•  
  • Replied by Mom2Boyson Tuesday, June 11 2013, 12:05 PM·Hide·#7
    Thank you, Dr. Joel! You have solved a great mystery for us parents in the APD community. I really appreciate the input.

    And so glad the vision therapy can have a permanent effect. I have 2 boys in vision therapy right now, and it is definitely an investment, but worth it if it's a long-term solution.

    Thank you for taking the time to answer questions!
    1 vote by drjoel
    • drjoel- more than a month ago
      You are quite welcome. Vision therapy and therapeutics lenses are powerful tools. I hope you can benefit from them.
  •  
  • Replied by llewon Wednesday, June 12 2013, 05:20 AM·Hide·#8
    Hi Joel,
    I have been recommended to try behavioral optometry for my 7 year old who is having some difficulty learning to read. At the moment we don't have the money for an assessment. Can you recommend any exercises or tests we can do at home? He doesn't have behavioural issues other than being very active - He loses concentration easily, forgets and muddles up letters, finds reading stressful and tiring and is much more comfortable with physical activity than academic work but he loves books, drawing, listening to stories - I feel sure that he will enjoy reading if he can get the hang of it. Also if we have him assessed what would treatment involve and are there likely to be ongoing costs?
    Thanks

    Claire
    1 vote by drjoel
    • llew- more than a month ago
      actually I have just seen that you have a book out that contains all this information so I think I will get me a copy!
      Thanks
    • drjoel- more than a month ago
      Hi Claire,
      In my response to Jules on June 11th, I touched upon financial considerations. With that said, I don't believe that simply following an exercise will do much to resolve visual dysfunction. A child needs to understand what the activity is affording them for it to be of any benefit. Use some of the criteria that I've previously presented in finding the appropriate clinician to work with your child and if that person is the right clinician, they should be able to work through the financial concerns.
  •  
  • Replied by Butleron Wednesday, June 12 2013, 06:30 AM·Hide·#9
    Hi I have as 7 yr old and most of the systoms you have talked about is him,he has recently just finished the Easy read system and has improved very much but he still has problems with learning and u dear standing of lessons at the time it's given his finding really difficult. As this is something totally new that I have come across I am not very clued up about this programme. Can you advise if you know of any reputable doctors in the uk that could assist with this, any information will be appreciated .thank you R Butler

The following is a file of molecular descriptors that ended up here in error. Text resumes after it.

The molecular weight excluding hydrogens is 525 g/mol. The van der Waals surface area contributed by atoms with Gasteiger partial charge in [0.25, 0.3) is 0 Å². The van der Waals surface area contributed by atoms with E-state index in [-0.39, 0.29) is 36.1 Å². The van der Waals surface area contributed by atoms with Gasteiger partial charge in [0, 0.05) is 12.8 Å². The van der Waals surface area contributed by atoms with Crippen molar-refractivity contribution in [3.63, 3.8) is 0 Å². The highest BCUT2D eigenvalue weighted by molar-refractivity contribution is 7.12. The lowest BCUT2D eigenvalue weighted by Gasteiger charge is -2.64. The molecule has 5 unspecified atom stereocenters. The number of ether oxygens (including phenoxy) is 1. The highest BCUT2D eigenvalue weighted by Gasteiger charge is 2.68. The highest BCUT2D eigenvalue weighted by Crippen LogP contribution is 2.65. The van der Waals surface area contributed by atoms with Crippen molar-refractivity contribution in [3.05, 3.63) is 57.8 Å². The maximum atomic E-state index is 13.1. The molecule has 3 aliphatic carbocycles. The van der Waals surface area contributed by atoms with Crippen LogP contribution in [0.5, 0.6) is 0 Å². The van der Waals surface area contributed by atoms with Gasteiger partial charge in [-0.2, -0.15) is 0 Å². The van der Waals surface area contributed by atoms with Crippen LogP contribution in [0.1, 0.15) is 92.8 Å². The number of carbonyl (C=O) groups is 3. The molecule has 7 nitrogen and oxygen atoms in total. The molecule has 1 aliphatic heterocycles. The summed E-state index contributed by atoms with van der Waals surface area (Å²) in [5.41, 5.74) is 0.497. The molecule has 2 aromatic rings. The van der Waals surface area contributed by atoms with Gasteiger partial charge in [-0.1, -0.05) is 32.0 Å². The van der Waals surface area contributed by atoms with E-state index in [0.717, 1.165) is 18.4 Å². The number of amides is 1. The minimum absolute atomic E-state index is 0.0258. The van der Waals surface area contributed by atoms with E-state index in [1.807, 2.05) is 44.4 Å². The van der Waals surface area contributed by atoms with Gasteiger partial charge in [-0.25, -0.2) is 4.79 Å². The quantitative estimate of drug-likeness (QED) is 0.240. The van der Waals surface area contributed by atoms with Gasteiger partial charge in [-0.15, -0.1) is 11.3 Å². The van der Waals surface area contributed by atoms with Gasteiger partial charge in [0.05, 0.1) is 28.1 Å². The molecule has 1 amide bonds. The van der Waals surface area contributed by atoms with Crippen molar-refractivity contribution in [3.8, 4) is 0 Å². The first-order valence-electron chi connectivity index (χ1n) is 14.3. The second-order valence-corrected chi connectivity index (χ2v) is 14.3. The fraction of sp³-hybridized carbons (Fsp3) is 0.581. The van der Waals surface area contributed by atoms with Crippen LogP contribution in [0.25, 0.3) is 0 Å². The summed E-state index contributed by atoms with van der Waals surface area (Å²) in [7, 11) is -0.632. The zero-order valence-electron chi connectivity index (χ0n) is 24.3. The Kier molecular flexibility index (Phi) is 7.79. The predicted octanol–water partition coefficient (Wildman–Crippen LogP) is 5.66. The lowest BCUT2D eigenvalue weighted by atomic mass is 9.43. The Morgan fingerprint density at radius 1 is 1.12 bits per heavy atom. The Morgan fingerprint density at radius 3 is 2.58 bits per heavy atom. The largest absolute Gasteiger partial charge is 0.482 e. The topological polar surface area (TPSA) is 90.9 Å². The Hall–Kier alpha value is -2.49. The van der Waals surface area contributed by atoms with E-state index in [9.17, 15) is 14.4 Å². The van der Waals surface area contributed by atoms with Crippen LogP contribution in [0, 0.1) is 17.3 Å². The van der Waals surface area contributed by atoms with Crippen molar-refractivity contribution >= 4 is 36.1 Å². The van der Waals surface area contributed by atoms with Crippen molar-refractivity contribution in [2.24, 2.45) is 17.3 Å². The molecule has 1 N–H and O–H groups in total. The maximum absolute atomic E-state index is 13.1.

1 vote by drjoel
    • bluesongs- more than a month ago
      Hi R -
      I'm sure Dr Joel will answer your question more fully, but you can see a list of qualified behavioural optometrists in the UK here: http://www.babo.co.uk/ - Sarah
    • drjoel- more than a month ago
      There is an organization called the College of Optometrist in Vision Development, COVD. This is an organization that offers fellowship for Optometrists who wish to excel in the treatment of visual dysfunction. My recommendation to you would be to look up doctors in the UK who are affiliated with COVD.
  •  
  • Replied by jackon Thursday, June 13 2013, 04:56 AM·Hide·#10
    Dear Dr Joel,
    my 7 year old daughter has eye tracking issues that impact on her reading but was only prescribed glasses by a behavioural optometrist. As her issues are persisting, I would like to find someone to do actual vision therapy with her, especially as you say it can potentially resolve the issue. How long does treatment normally last and is it something that is better done intensively?

    many thanks
    2 votes by drjoel, le
    • drjoel- more than a month ago
      I've found that 64 +/-8 session is my average program. Typically, my patients do 2 sessions at a time once or twice weekly. Home therapy reinforces the skills developed in the office on days that office therapy is not being done. Doing therapy less frequent will typically not produce remediation.
  •  
  • Replied by lisaon Thursday, June 13 2013, 06:15 AM·Hide·#11
    Hi Dr. Joel,